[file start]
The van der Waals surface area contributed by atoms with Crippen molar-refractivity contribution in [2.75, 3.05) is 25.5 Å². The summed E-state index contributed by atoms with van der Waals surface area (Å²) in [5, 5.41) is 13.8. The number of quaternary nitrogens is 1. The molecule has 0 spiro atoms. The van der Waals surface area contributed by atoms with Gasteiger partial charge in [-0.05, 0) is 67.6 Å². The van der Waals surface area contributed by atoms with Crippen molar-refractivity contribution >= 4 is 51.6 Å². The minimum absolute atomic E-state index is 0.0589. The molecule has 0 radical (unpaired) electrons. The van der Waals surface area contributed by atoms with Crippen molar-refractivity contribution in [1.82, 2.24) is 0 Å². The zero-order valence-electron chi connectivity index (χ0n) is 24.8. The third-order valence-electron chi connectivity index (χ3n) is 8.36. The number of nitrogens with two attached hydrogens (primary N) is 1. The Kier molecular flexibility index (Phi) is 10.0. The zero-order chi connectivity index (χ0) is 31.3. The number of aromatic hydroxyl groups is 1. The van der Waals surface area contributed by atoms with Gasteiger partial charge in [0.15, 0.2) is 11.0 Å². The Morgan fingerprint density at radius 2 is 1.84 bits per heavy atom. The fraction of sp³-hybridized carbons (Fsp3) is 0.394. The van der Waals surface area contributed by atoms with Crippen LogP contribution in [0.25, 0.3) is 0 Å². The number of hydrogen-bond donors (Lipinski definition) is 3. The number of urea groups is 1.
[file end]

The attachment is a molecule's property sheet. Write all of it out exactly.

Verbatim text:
The van der Waals surface area contributed by atoms with Crippen molar-refractivity contribution in [2.75, 3.05) is 25.5 Å². The summed E-state index contributed by atoms with van der Waals surface area (Å²) in [5, 5.41) is 13.8. The number of quaternary nitrogens is 1. The molecule has 0 spiro atoms. The van der Waals surface area contributed by atoms with Gasteiger partial charge in [-0.05, 0) is 67.6 Å². The van der Waals surface area contributed by atoms with Crippen molar-refractivity contribution >= 4 is 51.6 Å². The minimum absolute atomic E-state index is 0.0589. The molecule has 0 radical (unpaired) electrons. The van der Waals surface area contributed by atoms with Crippen molar-refractivity contribution in [1.82, 2.24) is 0 Å². The zero-order valence-electron chi connectivity index (χ0n) is 24.8. The third-order valence-electron chi connectivity index (χ3n) is 8.36. The number of nitrogens with two attached hydrogens (primary N) is 1. The Kier molecular flexibility index (Phi) is 10.0. The zero-order chi connectivity index (χ0) is 31.3. The number of aromatic hydroxyl groups is 1. The van der Waals surface area contributed by atoms with Gasteiger partial charge in [0.15, 0.2) is 11.0 Å². The Morgan fingerprint density at radius 2 is 1.84 bits per heavy atom. The fraction of sp³-hybridized carbons (Fsp3) is 0.394. The van der Waals surface area contributed by atoms with Crippen LogP contribution in [0.25, 0.3) is 0 Å². The number of hydrogen-bond donors (Lipinski definition) is 3. The number of urea groups is 1.